How aligned are the Party Manifestos on Key Issues? 

With the general election right around the corner, it's vital to see how each party lines up in their apporaches and interests.

How aligned are the Party Manifestos on Key Issues? 

With the general election right around the corner, it's vital to see how each party lines up in their apporaches and interests.

What can systems mapping tell us about the manifestos?

The General Election countdown is (finally!) on. With postal votes already being returned and under a week until polling stations open, we want to share with the public what the manifestos say – in an accessible format on the OP platform.  

The Manifestos have been systems-mapped, and negative and positive links have been made to show how each manifesto aims to address key Shared Outcomes, such as the Wellbeing of Future Generations or Accessible transport infrastructure. You can explore the full list of Shared Outcomes here.

Without further ado, here are my highlights/ points of most interest from analysis of the key party manifestos so far: 

On accounting for the Wellbeing of future generations (equity across time):

  • Green Party wants to shut down nuclear power, look after nature better and improve the education system. 
  • Conservatives want to continue licensing for oil and gas, create new gas power stations and scale up nuclear. 
  • Labour want to upskill the population for jobs in a sustainable economy through a ‘Green Prosperity Plan’ and ‘Young Futures Hubs’ but remain committed to NATO’s ‘nuclear deterrent’.  

Energy/ Net Zero:

  • Labour want to deliver zero carbon electricity by 2030 through scaling up renewables and CCS (carbon capture and storage).

  • Reform want to scrap renewables subsidies.

  • Lib Dems want to invest in renewables so 90% of supply is from renewables by 2030.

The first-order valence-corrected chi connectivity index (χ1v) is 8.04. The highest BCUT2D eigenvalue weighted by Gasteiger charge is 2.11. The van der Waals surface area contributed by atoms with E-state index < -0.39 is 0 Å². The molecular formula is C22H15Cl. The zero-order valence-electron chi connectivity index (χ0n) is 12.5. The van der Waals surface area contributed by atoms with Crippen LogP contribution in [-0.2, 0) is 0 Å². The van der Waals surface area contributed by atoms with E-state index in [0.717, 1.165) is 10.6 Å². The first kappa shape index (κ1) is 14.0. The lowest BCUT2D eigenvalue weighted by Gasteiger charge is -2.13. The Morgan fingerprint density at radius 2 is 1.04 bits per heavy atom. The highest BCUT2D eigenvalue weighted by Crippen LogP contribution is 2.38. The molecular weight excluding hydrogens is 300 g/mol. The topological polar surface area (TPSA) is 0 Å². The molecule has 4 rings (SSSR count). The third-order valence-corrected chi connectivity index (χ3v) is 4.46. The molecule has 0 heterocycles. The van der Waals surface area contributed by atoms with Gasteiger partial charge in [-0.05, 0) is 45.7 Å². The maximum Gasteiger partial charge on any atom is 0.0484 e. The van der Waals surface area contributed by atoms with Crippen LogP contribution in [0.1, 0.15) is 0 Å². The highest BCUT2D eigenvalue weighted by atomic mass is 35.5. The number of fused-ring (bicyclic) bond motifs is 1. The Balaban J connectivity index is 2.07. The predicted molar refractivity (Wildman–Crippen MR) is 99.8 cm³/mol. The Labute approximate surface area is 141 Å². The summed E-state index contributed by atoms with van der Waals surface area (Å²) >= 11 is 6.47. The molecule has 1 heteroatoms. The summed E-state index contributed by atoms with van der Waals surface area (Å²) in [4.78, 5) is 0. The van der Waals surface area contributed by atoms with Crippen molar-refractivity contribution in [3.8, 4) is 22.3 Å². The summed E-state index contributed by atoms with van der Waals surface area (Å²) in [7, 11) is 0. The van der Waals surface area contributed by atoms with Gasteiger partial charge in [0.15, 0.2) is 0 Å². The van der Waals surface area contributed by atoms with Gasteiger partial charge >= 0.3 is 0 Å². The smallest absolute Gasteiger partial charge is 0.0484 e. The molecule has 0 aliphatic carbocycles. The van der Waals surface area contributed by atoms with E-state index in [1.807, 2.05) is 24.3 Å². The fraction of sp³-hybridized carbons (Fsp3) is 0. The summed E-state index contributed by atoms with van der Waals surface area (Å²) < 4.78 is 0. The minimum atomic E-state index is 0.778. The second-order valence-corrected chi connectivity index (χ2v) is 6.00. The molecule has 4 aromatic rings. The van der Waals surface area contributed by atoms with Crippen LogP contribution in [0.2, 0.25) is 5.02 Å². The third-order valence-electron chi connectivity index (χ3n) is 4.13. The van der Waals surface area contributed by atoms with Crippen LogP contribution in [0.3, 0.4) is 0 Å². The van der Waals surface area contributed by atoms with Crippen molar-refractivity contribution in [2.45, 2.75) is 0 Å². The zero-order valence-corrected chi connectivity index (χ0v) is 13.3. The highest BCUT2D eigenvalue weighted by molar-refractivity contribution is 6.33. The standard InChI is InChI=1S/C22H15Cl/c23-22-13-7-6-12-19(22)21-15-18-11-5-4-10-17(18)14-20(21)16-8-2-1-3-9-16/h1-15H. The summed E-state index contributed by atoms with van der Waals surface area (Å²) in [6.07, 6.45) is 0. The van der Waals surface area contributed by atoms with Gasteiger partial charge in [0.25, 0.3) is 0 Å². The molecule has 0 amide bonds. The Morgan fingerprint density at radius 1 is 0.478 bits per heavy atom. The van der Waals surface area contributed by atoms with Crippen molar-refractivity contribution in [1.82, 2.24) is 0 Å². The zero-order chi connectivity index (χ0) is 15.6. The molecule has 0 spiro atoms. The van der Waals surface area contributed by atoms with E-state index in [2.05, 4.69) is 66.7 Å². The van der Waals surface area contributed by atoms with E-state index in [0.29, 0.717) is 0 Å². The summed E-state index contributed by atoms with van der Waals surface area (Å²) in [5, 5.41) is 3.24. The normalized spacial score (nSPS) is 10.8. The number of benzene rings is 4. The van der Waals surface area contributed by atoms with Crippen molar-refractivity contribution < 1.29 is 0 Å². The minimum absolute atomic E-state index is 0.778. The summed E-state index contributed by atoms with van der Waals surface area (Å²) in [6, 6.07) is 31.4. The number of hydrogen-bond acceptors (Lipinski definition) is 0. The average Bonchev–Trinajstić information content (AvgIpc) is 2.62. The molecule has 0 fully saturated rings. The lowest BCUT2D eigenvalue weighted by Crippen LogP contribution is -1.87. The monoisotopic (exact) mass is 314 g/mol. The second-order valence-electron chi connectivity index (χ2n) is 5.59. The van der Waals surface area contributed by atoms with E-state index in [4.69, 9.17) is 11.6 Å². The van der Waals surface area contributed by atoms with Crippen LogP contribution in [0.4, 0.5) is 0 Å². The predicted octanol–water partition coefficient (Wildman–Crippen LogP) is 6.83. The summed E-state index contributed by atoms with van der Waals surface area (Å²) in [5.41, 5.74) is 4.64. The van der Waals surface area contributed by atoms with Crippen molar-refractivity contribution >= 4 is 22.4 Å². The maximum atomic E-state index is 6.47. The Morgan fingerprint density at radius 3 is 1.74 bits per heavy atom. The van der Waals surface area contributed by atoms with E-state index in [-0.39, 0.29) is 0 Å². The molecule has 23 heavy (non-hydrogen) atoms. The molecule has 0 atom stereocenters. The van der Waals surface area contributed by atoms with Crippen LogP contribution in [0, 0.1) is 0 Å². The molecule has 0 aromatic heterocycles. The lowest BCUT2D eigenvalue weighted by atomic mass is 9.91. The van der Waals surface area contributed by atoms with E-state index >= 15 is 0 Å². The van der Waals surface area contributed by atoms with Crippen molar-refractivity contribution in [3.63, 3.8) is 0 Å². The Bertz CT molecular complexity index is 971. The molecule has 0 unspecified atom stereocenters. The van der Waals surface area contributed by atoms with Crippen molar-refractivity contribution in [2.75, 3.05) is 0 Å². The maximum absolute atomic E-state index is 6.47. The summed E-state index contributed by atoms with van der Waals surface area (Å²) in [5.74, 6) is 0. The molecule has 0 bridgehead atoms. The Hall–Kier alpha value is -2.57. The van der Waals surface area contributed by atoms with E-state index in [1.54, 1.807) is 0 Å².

• Greens want to reduce energy demands as well as deliver supply through renewables.

  • Conservatives want to ensure annual licensing rounds for oil and gas production and scale up nuclear, as well as to treble offshore wind to deliver energy security.

As seen below – three parties are not promising to support renewables, while 3 of them have plans of increasing detail.

Health:

  • Labour want to deliver a future-fit NHS that works closer to home for people.

  • The Greens want health and social care to get enough money to do a good job, achieve WHO safe air quality and for climate actions to deliver co-benefits for mental and physical health.

  • The Conservatives want to deliver better health and social care and better mental health support – with the intention to bring this into communities rather than health care settings.

Food Security:

  • Conservatives want to promote planet friendly diets and look after farmers and fisheries by increasing farming budgets.  
  • Greens want to support farmers to support nature and healthy diets and stop food waste. 
  • Labour want to support farmers and improve nature outcomes.  

Climate migration and Human Rights:

  • Greens want to look after immigrants better, fight for Human Rights and focus on creating a fairer and more peaceful. 
  • Labour want to link immigration and skills policy to fill gaps in labour market. 
  • Conservatives want to return people without right to remain to their home countries and reform asylum rules and to set ‘greater protections around sex and gender’ which alienate trans and intersex people, but tackle violence against women and girls. 

As shown below some parties are proposing action which may have a negative impact on climate migrants.  

Individual Manifesto Mindmaps

You can also explore each of the party Manifestos in detail by exploring their published mindmaps and linked reports:

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